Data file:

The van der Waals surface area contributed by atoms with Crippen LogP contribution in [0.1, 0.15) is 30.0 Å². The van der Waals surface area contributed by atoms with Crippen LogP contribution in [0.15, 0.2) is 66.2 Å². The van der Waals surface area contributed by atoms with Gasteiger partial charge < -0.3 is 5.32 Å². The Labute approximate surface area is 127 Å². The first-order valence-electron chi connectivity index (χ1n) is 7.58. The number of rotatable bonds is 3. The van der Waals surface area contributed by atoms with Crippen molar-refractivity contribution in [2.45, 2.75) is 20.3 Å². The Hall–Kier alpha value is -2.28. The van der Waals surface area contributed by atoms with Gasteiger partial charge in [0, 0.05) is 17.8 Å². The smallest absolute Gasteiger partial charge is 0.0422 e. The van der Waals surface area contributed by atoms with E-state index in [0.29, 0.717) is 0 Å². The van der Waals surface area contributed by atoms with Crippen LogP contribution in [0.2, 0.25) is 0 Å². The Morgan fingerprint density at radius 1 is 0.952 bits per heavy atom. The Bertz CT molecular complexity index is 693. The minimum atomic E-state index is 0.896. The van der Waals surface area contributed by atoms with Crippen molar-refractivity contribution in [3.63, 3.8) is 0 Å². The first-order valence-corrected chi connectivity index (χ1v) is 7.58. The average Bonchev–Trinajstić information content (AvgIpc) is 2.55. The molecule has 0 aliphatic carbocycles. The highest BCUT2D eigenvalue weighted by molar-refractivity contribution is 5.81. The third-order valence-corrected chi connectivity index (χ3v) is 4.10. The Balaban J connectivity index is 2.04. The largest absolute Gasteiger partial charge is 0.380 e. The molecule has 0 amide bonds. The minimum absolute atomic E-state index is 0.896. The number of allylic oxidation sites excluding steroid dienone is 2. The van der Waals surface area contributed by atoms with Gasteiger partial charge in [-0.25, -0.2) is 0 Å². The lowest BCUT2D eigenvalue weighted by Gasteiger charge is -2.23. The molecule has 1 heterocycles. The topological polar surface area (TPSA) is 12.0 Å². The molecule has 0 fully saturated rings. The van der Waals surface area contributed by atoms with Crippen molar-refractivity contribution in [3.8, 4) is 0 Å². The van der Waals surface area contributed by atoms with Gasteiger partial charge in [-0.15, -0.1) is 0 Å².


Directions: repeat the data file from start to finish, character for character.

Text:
The van der Waals surface area contributed by atoms with Crippen LogP contribution in [0.1, 0.15) is 30.0 Å². The van der Waals surface area contributed by atoms with Crippen LogP contribution in [0.15, 0.2) is 66.2 Å². The van der Waals surface area contributed by atoms with Gasteiger partial charge < -0.3 is 5.32 Å². The Labute approximate surface area is 127 Å². The first-order valence-electron chi connectivity index (χ1n) is 7.58. The number of rotatable bonds is 3. The van der Waals surface area contributed by atoms with Crippen molar-refractivity contribution in [2.45, 2.75) is 20.3 Å². The Hall–Kier alpha value is -2.28. The van der Waals surface area contributed by atoms with Gasteiger partial charge in [0, 0.05) is 17.8 Å². The smallest absolute Gasteiger partial charge is 0.0422 e. The van der Waals surface area contributed by atoms with E-state index in [0.29, 0.717) is 0 Å². The van der Waals surface area contributed by atoms with Crippen LogP contribution in [0.2, 0.25) is 0 Å². The Morgan fingerprint density at radius 1 is 0.952 bits per heavy atom. The Bertz CT molecular complexity index is 693. The minimum atomic E-state index is 0.896. The van der Waals surface area contributed by atoms with Crippen molar-refractivity contribution in [3.63, 3.8) is 0 Å². The first-order valence-corrected chi connectivity index (χ1v) is 7.58. The average Bonchev–Trinajstić information content (AvgIpc) is 2.55. The molecule has 0 aliphatic carbocycles. The highest BCUT2D eigenvalue weighted by molar-refractivity contribution is 5.81. The third-order valence-corrected chi connectivity index (χ3v) is 4.10. The Balaban J connectivity index is 2.04. The largest absolute Gasteiger partial charge is 0.380 e. The molecule has 0 amide bonds. The minimum absolute atomic E-state index is 0.896. The number of allylic oxidation sites excluding steroid dienone is 2. The van der Waals surface area contributed by atoms with Gasteiger partial charge in [-0.25, -0.2) is 0 Å². The lowest BCUT2D eigenvalue weighted by Gasteiger charge is -2.23. The molecule has 1 heterocycles. The topological polar surface area (TPSA) is 12.0 Å². The molecule has 0 fully saturated rings. The van der Waals surface area contributed by atoms with Crippen molar-refractivity contribution in [3.8, 4) is 0 Å². The van der Waals surface area contributed by atoms with Gasteiger partial charge in [-0.15, -0.1) is 0 Å².